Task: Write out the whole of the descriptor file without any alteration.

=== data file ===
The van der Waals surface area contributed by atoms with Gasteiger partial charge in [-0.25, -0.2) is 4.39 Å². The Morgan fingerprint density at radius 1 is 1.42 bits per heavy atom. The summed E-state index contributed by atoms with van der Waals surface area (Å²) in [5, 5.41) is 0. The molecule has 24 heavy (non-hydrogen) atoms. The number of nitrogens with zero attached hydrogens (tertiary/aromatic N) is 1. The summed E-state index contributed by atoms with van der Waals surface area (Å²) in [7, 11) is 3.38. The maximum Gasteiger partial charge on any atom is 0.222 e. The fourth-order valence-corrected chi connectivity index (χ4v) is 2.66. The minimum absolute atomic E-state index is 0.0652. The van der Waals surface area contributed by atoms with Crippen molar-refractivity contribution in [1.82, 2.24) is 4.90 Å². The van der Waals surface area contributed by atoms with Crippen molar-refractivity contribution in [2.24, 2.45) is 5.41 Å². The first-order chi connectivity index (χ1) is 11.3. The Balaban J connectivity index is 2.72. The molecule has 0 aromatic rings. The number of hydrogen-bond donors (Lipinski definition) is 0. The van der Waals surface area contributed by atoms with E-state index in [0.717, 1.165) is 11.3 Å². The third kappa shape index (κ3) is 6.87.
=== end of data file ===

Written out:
The van der Waals surface area contributed by atoms with Gasteiger partial charge in [-0.25, -0.2) is 4.39 Å². The Morgan fingerprint density at radius 1 is 1.42 bits per heavy atom. The summed E-state index contributed by atoms with van der Waals surface area (Å²) in [5, 5.41) is 0. The molecule has 24 heavy (non-hydrogen) atoms. The number of nitrogens with zero attached hydrogens (tertiary/aromatic N) is 1. The summed E-state index contributed by atoms with van der Waals surface area (Å²) in [7, 11) is 3.38. The maximum Gasteiger partial charge on any atom is 0.222 e. The fourth-order valence-corrected chi connectivity index (χ4v) is 2.66. The minimum absolute atomic E-state index is 0.0652. The van der Waals surface area contributed by atoms with Crippen molar-refractivity contribution in [1.82, 2.24) is 4.90 Å². The van der Waals surface area contributed by atoms with Crippen molar-refractivity contribution in [2.24, 2.45) is 5.41 Å². The first-order chi connectivity index (χ1) is 11.3. The Balaban J connectivity index is 2.72. The molecule has 0 aromatic rings. The number of hydrogen-bond donors (Lipinski definition) is 0. The van der Waals surface area contributed by atoms with E-state index in [0.717, 1.165) is 11.3 Å². The third kappa shape index (κ3) is 6.87.